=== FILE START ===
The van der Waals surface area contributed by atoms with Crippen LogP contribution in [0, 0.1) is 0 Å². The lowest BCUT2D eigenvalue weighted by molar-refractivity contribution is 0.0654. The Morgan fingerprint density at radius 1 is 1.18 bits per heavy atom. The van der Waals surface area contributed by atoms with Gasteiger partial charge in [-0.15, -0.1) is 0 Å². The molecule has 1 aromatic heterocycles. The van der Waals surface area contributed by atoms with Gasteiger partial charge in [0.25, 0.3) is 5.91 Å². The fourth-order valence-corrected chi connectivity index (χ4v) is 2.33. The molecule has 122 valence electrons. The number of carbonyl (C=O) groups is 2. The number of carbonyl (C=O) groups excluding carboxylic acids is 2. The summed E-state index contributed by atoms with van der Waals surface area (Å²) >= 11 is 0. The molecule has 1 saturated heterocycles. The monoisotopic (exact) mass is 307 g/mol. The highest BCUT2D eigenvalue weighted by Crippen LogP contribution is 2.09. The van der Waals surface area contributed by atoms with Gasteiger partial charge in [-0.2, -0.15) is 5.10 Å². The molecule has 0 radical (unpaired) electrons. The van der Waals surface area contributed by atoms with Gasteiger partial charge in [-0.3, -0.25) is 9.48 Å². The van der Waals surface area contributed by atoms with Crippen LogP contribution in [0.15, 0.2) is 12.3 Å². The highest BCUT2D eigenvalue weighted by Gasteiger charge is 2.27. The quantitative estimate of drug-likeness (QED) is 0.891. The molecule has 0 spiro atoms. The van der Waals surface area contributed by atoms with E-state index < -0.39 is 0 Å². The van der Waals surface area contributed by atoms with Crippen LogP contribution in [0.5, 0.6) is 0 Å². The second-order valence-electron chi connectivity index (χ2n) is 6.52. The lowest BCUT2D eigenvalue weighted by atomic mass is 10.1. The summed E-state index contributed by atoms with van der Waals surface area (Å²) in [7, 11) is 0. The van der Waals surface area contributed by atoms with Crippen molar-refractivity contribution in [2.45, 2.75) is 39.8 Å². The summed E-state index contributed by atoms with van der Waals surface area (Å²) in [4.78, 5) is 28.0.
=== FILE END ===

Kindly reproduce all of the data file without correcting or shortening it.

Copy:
The van der Waals surface area contributed by atoms with Crippen LogP contribution in [0, 0.1) is 0 Å². The lowest BCUT2D eigenvalue weighted by molar-refractivity contribution is 0.0654. The Morgan fingerprint density at radius 1 is 1.18 bits per heavy atom. The van der Waals surface area contributed by atoms with Gasteiger partial charge in [-0.15, -0.1) is 0 Å². The molecule has 1 aromatic heterocycles. The van der Waals surface area contributed by atoms with Gasteiger partial charge in [0.25, 0.3) is 5.91 Å². The fourth-order valence-corrected chi connectivity index (χ4v) is 2.33. The molecule has 122 valence electrons. The number of carbonyl (C=O) groups is 2. The number of carbonyl (C=O) groups excluding carboxylic acids is 2. The summed E-state index contributed by atoms with van der Waals surface area (Å²) >= 11 is 0. The molecule has 1 saturated heterocycles. The monoisotopic (exact) mass is 307 g/mol. The highest BCUT2D eigenvalue weighted by Crippen LogP contribution is 2.09. The van der Waals surface area contributed by atoms with Gasteiger partial charge in [-0.2, -0.15) is 5.10 Å². The molecule has 0 radical (unpaired) electrons. The van der Waals surface area contributed by atoms with Gasteiger partial charge in [-0.3, -0.25) is 9.48 Å². The van der Waals surface area contributed by atoms with Crippen LogP contribution in [0.15, 0.2) is 12.3 Å². The highest BCUT2D eigenvalue weighted by Gasteiger charge is 2.27. The quantitative estimate of drug-likeness (QED) is 0.891. The molecule has 0 spiro atoms. The van der Waals surface area contributed by atoms with E-state index < -0.39 is 0 Å². The van der Waals surface area contributed by atoms with Crippen LogP contribution in [0.5, 0.6) is 0 Å². The second-order valence-electron chi connectivity index (χ2n) is 6.52. The lowest BCUT2D eigenvalue weighted by atomic mass is 10.1. The summed E-state index contributed by atoms with van der Waals surface area (Å²) in [7, 11) is 0. The van der Waals surface area contributed by atoms with Crippen molar-refractivity contribution in [2.45, 2.75) is 39.8 Å². The summed E-state index contributed by atoms with van der Waals surface area (Å²) in [4.78, 5) is 28.0.